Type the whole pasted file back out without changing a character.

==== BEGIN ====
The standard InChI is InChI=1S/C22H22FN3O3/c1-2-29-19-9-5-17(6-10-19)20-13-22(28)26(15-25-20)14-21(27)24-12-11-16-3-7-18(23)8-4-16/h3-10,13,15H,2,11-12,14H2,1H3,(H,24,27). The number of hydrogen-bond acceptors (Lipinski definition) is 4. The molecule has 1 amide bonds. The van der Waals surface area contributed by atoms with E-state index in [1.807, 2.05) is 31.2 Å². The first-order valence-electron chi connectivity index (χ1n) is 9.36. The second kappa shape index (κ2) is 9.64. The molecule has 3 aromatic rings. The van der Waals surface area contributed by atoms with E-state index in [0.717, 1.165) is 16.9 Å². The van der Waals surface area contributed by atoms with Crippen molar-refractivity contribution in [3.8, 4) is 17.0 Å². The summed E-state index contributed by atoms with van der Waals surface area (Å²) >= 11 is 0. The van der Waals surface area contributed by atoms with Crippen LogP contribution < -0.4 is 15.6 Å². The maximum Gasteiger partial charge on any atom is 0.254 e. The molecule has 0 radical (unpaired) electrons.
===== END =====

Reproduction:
The standard InChI is InChI=1S/C22H22FN3O3/c1-2-29-19-9-5-17(6-10-19)20-13-22(28)26(15-25-20)14-21(27)24-12-11-16-3-7-18(23)8-4-16/h3-10,13,15H,2,11-12,14H2,1H3,(H,24,27). The number of hydrogen-bond acceptors (Lipinski definition) is 4. The molecule has 1 amide bonds. The van der Waals surface area contributed by atoms with E-state index in [1.807, 2.05) is 31.2 Å². The first-order valence-electron chi connectivity index (χ1n) is 9.36. The second kappa shape index (κ2) is 9.64. The molecule has 3 aromatic rings. The van der Waals surface area contributed by atoms with E-state index in [0.717, 1.165) is 16.9 Å². The van der Waals surface area contributed by atoms with Crippen molar-refractivity contribution in [3.8, 4) is 17.0 Å². The summed E-state index contributed by atoms with van der Waals surface area (Å²) >= 11 is 0. The van der Waals surface area contributed by atoms with Crippen LogP contribution < -0.4 is 15.6 Å². The maximum Gasteiger partial charge on any atom is 0.254 e. The molecule has 0 radical (unpaired) electrons.